Poster Title: "A Machine Learning Approach for the Prediction of Retinopathy of Prematurity (ROP) in Preterm Infants"
Retinopathy of prematurity (ROP) is a leading cause of visual impairment in preterm infants. Predicting ROP plays a vital role in preventing vision loss. The objective of this study is to employ a machine learning algorithm with influencing factors (e.g., gestational age, birth weight, small for gestational age) as inputs to predict ROP. Methods: Data were collected from 230 preterm infants (23 0/7 to 34 6/7 weeks gestation) at the Kentucky Children's Hospital, including 200 infants without ROP and 30 infants with ROP. A logistic regression-based model for predictive analysis was used to predict ROP. Model training was performed using seven independent variables including gestational age, birth weight, small for gestational age, gender, prenatal steroids, cesarean section, and multiple gestation. All analyses were performed using Python program and a data analysis tool of Pandas. The model performance was examined using a metrics including the sensitivity, specificity, area under the receiver operating characteristic curve (ROC), and harmonic mean of the model’s precision (F-score). Results: Our logistic regression model predicts the ROP with the sensitivity of 0.74, specificity of 0.83, area under ROC of 0.86, and F-score of 0.52. Among seven independent variables, gestational age is the most significant factor for ROP prediction, which meets the clinical expectation. Conclusions: With the promising logistic regression model established in this pilot study, we are now adding other influencing factors such as intermittent hypoxemia for better prediction and management of ROP.
Judges Choice Award - $100
Mehrana Mohtasebi | University of Kentucky College of Engineering, Department of Biomedical Engineering
Poster Title: "Noncontact Optical Assessment of Disrupted Cerebral Functional Connectivity in a Piglet Model of Transient Ischemic Stroke"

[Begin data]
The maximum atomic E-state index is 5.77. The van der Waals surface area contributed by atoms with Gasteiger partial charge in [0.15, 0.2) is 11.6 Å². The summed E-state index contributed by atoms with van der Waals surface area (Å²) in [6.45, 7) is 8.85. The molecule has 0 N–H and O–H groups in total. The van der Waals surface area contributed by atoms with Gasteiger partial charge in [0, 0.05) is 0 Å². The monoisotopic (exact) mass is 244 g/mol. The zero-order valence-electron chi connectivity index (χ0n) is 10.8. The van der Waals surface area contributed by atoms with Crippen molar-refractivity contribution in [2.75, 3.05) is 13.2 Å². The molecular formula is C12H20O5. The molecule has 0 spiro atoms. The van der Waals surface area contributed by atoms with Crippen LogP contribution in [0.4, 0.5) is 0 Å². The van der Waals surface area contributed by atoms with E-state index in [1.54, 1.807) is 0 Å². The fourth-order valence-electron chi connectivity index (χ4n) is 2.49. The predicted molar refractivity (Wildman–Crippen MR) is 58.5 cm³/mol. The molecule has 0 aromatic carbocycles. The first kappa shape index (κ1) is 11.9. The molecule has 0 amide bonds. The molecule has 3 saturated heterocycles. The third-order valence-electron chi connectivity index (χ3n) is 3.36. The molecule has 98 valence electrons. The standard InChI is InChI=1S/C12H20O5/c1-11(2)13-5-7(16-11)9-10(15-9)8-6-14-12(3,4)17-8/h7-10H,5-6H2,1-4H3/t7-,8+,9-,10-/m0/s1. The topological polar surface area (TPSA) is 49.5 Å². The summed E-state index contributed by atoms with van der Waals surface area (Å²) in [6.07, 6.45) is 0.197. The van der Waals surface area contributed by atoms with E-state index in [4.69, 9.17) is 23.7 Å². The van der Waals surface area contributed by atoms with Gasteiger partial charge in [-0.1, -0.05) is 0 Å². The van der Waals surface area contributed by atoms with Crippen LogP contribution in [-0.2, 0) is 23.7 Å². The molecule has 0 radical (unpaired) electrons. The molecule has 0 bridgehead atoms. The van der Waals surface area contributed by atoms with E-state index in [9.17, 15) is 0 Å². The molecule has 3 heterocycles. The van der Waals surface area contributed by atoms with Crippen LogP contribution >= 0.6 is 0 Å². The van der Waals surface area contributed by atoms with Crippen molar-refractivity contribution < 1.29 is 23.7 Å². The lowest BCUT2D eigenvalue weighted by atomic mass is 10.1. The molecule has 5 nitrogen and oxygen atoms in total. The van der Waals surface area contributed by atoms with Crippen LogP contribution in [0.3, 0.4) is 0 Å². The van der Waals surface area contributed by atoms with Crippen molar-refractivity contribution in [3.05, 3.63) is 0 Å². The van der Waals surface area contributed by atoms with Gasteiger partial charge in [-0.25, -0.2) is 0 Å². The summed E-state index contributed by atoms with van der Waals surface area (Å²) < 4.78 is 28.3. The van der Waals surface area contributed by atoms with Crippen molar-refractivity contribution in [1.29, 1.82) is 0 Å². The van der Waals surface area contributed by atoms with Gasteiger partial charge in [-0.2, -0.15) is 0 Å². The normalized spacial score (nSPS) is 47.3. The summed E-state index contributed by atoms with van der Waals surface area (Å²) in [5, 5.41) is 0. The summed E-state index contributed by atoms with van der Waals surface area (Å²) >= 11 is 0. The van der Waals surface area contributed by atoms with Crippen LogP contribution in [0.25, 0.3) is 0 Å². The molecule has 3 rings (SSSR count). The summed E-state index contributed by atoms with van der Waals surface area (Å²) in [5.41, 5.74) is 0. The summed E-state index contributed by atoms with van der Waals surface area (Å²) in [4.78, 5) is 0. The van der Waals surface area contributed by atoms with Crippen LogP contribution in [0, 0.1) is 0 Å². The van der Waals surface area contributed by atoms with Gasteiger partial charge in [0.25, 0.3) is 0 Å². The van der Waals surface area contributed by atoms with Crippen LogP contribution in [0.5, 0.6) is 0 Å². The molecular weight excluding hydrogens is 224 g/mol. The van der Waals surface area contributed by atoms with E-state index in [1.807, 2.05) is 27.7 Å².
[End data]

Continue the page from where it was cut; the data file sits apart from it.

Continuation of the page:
Perinatal ischemic stroke results from the lack of blood supply to brain tissue, possibly leading to cerebral ischemic/hypoxic stress, neurological disorder, and brain network impairment. Preterm infants with ischemic stroke are prone to alterations in cerebral blood flow (CBF) and associated spontaneous low-frequency oscillations (LFOs). However, there are no established noninvasive imaging methods for continuous monitoring of CBF alterations at the bedside in neonatal intensive care units (NICUs). An innovative camera-based speckle contrast diffuse correlation tomography (scDCT) technology has been recently developed in our laboratory, which enables noncontact, noninvasive, and high-density 3D imaging of CBF distributions in cerebral cortex. In the present study, the capability of scDCT technique for 3D imaging of CBF distributions in a neonatal piglet model of transient ischemic stroke was demonstrated. Moreover, power spectral density analyses of LFOs and the network connections over the brain were assessed before and after the induction of acute ischemic stroke. The stroke resulted in a substantial decrease in CBF, attenuations in resting-state LFOs over the LFO frequency band (0.01–0.08 Hz), and functional connectivity disruptions in motor and somatosensory cortices. This pilot study demonstrated the feasibility and safety of scDCT for noninvasive detection of resting-state LFO alteration and functional connectivity disruption after stroke. We are currently testing this fully noncontact scDCT technology for 3D imaging of brain hemodynamics in the NICU, with the ultimate goal of instantly evaluating and managing brain injury/health to improve the clinical decision and outcome.